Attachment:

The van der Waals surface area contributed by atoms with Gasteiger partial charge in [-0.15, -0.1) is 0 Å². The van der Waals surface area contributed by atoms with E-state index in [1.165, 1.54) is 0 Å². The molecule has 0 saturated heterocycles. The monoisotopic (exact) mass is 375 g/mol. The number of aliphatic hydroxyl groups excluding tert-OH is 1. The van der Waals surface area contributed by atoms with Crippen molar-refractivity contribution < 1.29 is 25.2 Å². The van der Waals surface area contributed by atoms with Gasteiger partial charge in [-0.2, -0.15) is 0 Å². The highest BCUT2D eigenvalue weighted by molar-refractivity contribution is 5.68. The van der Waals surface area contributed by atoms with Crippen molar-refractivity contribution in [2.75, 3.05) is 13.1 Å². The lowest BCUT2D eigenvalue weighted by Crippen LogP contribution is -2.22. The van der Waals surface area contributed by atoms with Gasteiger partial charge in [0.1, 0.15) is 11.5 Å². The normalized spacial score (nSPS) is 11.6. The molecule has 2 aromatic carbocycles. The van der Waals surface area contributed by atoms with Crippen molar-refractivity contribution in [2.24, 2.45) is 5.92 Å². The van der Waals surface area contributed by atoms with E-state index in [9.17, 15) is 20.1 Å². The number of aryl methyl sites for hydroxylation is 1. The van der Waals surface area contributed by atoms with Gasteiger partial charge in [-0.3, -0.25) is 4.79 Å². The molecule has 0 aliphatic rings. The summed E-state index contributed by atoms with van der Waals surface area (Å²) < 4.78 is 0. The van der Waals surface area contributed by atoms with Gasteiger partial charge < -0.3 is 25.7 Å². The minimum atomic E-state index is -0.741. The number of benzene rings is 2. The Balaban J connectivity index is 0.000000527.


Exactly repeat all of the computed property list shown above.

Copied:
The van der Waals surface area contributed by atoms with Gasteiger partial charge in [-0.15, -0.1) is 0 Å². The van der Waals surface area contributed by atoms with E-state index in [1.165, 1.54) is 0 Å². The molecule has 0 saturated heterocycles. The monoisotopic (exact) mass is 375 g/mol. The number of aliphatic hydroxyl groups excluding tert-OH is 1. The van der Waals surface area contributed by atoms with Crippen molar-refractivity contribution < 1.29 is 25.2 Å². The van der Waals surface area contributed by atoms with Gasteiger partial charge in [-0.2, -0.15) is 0 Å². The highest BCUT2D eigenvalue weighted by molar-refractivity contribution is 5.68. The van der Waals surface area contributed by atoms with Crippen molar-refractivity contribution in [2.75, 3.05) is 13.1 Å². The lowest BCUT2D eigenvalue weighted by Crippen LogP contribution is -2.22. The van der Waals surface area contributed by atoms with Gasteiger partial charge in [0.1, 0.15) is 11.5 Å². The normalized spacial score (nSPS) is 11.6. The molecule has 2 aromatic carbocycles. The van der Waals surface area contributed by atoms with Crippen molar-refractivity contribution in [2.24, 2.45) is 5.92 Å². The van der Waals surface area contributed by atoms with E-state index in [9.17, 15) is 20.1 Å². The number of aryl methyl sites for hydroxylation is 1. The van der Waals surface area contributed by atoms with Gasteiger partial charge in [-0.3, -0.25) is 4.79 Å². The molecule has 0 aliphatic rings. The summed E-state index contributed by atoms with van der Waals surface area (Å²) < 4.78 is 0. The van der Waals surface area contributed by atoms with Gasteiger partial charge < -0.3 is 25.7 Å². The minimum atomic E-state index is -0.741. The number of benzene rings is 2. The Balaban J connectivity index is 0.000000527.